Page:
Space science in India
Until the beginning of the 20th century, human endeavour in science and technology remained by and large in the restricted domain of individual initiative and motivation. However, the advances made over the previous few centuries, particularly in Europe, and the recognition by nations and governments that science can be used as a powerful instrument of national development and defence preparedness, have enabled countries which were, at that time, favourably positioned politically, economically and otherwise, so invest large funds in organised scientific research and development and reap their benefits, In the course of this century, these trends,together with the attainment of freedom by a large number of nations and peoples who were until then under the yoke of foreign domination, have given rise to the so-called developed and developing nations. The dominant role that space science, space technology and space applications have played in this phenomenon of development as well as defence preparedness is also well known. The new opportunities that space research has offered for the study of the earth, the solar syatem and the astronomical universe is a factor which has given a new dimension to man's oldest quest to know the mysteries of the celestial bodies and the origin of the universe. The accomplishments so far in space research and the multifaceted potentialities for the future are so obvious, so immense and in a sense so frightening that the present era is rightly called the space age. No nation can afford to ignore these facts if it to continue its struggle for intellectual and material advancement, and indeed for its independent existence.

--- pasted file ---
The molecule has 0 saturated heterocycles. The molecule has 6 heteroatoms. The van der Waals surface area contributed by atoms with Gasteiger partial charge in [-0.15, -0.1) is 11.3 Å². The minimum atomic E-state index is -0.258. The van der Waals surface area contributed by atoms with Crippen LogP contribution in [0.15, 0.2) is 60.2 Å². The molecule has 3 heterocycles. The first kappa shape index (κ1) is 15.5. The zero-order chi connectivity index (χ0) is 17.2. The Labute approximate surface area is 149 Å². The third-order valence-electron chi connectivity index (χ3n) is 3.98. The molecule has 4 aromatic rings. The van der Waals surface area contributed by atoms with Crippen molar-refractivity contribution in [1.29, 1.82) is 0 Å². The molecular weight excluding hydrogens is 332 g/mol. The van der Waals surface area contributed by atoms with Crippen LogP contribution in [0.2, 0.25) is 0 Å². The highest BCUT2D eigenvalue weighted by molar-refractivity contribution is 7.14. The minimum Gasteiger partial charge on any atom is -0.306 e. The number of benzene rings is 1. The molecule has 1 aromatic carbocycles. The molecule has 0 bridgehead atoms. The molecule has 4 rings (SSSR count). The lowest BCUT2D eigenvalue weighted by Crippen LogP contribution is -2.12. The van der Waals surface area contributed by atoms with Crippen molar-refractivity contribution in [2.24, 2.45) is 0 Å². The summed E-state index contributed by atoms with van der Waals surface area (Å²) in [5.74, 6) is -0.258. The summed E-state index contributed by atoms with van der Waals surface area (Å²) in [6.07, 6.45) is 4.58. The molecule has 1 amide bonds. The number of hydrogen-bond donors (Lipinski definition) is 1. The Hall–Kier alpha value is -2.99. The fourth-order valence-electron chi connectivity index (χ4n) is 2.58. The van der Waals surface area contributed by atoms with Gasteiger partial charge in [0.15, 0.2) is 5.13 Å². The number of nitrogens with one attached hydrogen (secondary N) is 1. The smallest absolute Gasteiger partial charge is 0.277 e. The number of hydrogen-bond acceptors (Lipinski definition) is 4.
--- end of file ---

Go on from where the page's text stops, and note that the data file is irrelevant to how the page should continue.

In India, ever since its independence in 1947, there has been an adequate recognition and appreciation of these considerations. In consequence, over the last 35 years a pragmatic approach has been formulated and implemented with government patronage in steps, culminating in an Indian capability to develop its own satellite launch vehicle and to successfully launch its satellites in earth orbit for various peaceful applications of space. In the present paper, we first present a brief review of the progress of the Indian space science activities and then endeavour to deduce some lessons from this experience. It is good to emphasise here itself the intimate connection between space science and space technology. Modern space science cannot flourish without space technology. Hence, in our consideration here the two will be inextricably connected at many points.
Indian Journal of History of Science, Vol. 27, no. 4 (1992).